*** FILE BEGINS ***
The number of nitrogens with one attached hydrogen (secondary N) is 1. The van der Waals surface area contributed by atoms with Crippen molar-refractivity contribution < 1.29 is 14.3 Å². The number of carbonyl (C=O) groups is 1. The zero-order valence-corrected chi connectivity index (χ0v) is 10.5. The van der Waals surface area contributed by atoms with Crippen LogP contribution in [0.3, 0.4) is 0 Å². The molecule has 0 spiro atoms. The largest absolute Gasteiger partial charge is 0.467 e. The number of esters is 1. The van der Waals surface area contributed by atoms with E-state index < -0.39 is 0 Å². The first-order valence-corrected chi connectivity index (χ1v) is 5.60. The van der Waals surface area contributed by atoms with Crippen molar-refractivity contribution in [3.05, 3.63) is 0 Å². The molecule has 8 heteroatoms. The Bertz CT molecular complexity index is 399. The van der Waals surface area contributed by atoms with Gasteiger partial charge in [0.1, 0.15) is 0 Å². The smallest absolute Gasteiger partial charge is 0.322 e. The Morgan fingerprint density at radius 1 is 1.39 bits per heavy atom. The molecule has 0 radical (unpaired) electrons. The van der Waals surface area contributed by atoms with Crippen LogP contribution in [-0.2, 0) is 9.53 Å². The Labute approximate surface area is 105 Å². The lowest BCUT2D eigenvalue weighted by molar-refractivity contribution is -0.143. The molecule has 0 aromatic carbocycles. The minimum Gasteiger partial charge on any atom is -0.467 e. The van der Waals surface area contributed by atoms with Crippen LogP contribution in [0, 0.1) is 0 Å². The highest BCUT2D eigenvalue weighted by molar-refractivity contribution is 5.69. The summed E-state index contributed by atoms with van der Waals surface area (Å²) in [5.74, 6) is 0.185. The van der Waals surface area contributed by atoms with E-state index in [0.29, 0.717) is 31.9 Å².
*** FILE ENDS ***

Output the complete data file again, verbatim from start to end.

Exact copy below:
The number of nitrogens with one attached hydrogen (secondary N) is 1. The van der Waals surface area contributed by atoms with Crippen molar-refractivity contribution < 1.29 is 14.3 Å². The number of carbonyl (C=O) groups is 1. The zero-order valence-corrected chi connectivity index (χ0v) is 10.5. The van der Waals surface area contributed by atoms with Crippen LogP contribution in [0.3, 0.4) is 0 Å². The molecule has 0 spiro atoms. The largest absolute Gasteiger partial charge is 0.467 e. The number of esters is 1. The van der Waals surface area contributed by atoms with E-state index < -0.39 is 0 Å². The first-order valence-corrected chi connectivity index (χ1v) is 5.60. The van der Waals surface area contributed by atoms with Crippen molar-refractivity contribution in [3.05, 3.63) is 0 Å². The molecule has 8 heteroatoms. The Bertz CT molecular complexity index is 399. The van der Waals surface area contributed by atoms with Gasteiger partial charge in [0.1, 0.15) is 0 Å². The smallest absolute Gasteiger partial charge is 0.322 e. The Morgan fingerprint density at radius 1 is 1.39 bits per heavy atom. The molecule has 0 radical (unpaired) electrons. The van der Waals surface area contributed by atoms with Crippen LogP contribution in [-0.2, 0) is 9.53 Å². The Labute approximate surface area is 105 Å². The lowest BCUT2D eigenvalue weighted by molar-refractivity contribution is -0.143. The molecule has 0 aromatic carbocycles. The minimum Gasteiger partial charge on any atom is -0.467 e. The van der Waals surface area contributed by atoms with Crippen LogP contribution in [0, 0.1) is 0 Å². The highest BCUT2D eigenvalue weighted by molar-refractivity contribution is 5.69. The summed E-state index contributed by atoms with van der Waals surface area (Å²) in [5.74, 6) is 0.185. The van der Waals surface area contributed by atoms with E-state index in [0.29, 0.717) is 31.9 Å².